It’s everywhere: Facebook, YouTube, Twitter, Tumblr, etc. Whatever social media site you’ve dabbled in the so called ‘haters’ have also forayed into those grounds. I have not been on WordPress long, but I’m sure that it receives its fair share of bashing. Excuse me if I’ve used the word fair too lightly. There is nothing fair about someone being slammed for stating their thoughts.
I do suppose that the haters use that as a defense too. “I’m just stating my opinion,” they’ll say as the write out a contemptuous review that not only berates a person for his or her words but somehow threatens and abuses all in one go. And there is the difference. I wouldn’t mind if people were merely sharing their opinions. It could range from “I don’t like this” to “I love this” and social webbing would already be a safer place. It’s the ones who feel the need to throw in the threats of death, wishes of disappearance, and the criticizing of morals and appearances that bring haters to a whole new level.
I ask again, why? Why would anyone think they are so high above the rest of us mortals that it is okay for them to think this way?
Clothes and toys, recipes and jokes, advice and prejudice: we all have to handle all sorts of hand-me-downs every day. Tell us about some of the meaningful hand-me-downs in your life.
As the youngest child I spent a lot of my time dealing with hand-me-downs. Toys, books, clothes, and even sports seemed to belong to someone else before it came to me. At the time it really annoyed me. I was the only girl amongst my parents children, it didn’t make sense to me how my mother kept happening across used clothing for girls that were conveniently in my size. Of course, I had plenty of older cousins that helped out with her endeavor to keep me clothed in articles that were well past the point of worn.
Being as young as I was I just didn’t understand. Why did my brothers receive new things when I never did? Was it because my parents loved them more than me? Questions filled my brain and stuck in my mind, making me more confused than I had any right to be. Then one day all of that washed away. All pieces of hand-me-downs that were given to me were not merely objects that had previous owners, they had been cared for and loved in such a way that shouldn’t be looked down upon. The objects had lived, had stories of their own. That was beautiful, that was new, and the fact that I could create my own stories to go right along with the previous ones was an incredible feeling.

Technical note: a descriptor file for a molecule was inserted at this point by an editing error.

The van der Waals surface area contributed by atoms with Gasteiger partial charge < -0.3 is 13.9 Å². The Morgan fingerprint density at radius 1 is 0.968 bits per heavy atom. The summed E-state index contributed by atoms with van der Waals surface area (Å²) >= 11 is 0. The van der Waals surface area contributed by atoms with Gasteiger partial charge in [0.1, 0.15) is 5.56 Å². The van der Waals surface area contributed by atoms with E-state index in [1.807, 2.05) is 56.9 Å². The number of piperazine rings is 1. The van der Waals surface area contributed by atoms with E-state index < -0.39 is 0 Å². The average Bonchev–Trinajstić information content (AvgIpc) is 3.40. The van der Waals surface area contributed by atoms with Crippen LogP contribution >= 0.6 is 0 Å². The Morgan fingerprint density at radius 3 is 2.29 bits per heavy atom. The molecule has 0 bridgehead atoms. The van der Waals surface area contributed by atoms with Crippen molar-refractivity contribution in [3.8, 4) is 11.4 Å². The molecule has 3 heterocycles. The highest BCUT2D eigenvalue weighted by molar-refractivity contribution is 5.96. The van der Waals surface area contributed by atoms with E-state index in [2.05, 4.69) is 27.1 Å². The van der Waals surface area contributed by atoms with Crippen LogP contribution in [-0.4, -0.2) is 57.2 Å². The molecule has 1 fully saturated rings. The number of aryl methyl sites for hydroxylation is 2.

Once I had realized that, I ended up being happy with the things that I had. I was able to appreciate the value of them, and even to this day I still admire the quality of life found in hand-me-downs. That’s part of the reason I donate the stuff that I have outgrown, because maybe, just maybe, someone will have a place for that material in their own life.
Keeping a secret, while difficult, is not impossible. Secrets are small glimpses into another person’s soul; they happen because you were trusted by that person to help keep a piece of her or him unseen. It’s an act of trust between two or more people, and spilling the so called beans can essentially mean breaking that trust. Reality is harsh, but if you fail to keep a secret that is that big then you might has well have literally thrown your friend under the bus rather than figuratively. The key here is keep your lips sealed to the best of your ability.
As with anything, there are plenty of tips that can help keep a secret remain just that. Some of those tips include:
- Putting yourself in his or her shoes. Think how you would feel if it was your secret being shared. You wouldn’t want to tell just anyone your secret, so you shouldn’t tell just anyone their secret.
- Listen to them. Chances are they mentioned at least once that you “can’t tell anyone”. Anyone means anyone. Even if it is someone who doesn’t know them you still shouldn’t let their secret slip. Telling a person who doesn’t know the person is just as bad as telling someone who does know them. It’s a gateway slip, it will undoubtedly lead to future slips. So just don’t do it.
- Secrets can be soul burdens. If you’re finding a mighty need to tell the secret just to ease the pressure of your soul write it down. Use code-names of course so that if someone happened across it all parties involved would still remain intact. Writing it down is similar to sharing the secret with someone without all the horrible backlash that could result in a loss of friends.
- Know your limits. There are some people who just can’t keep secrets. If you are one of those people, speak up before the secret is spilled. That way if for some unfortunate reason you were to let it slip later on, then it will not be entirely your fault. You gave fair warning, and they still decided to share their secrets.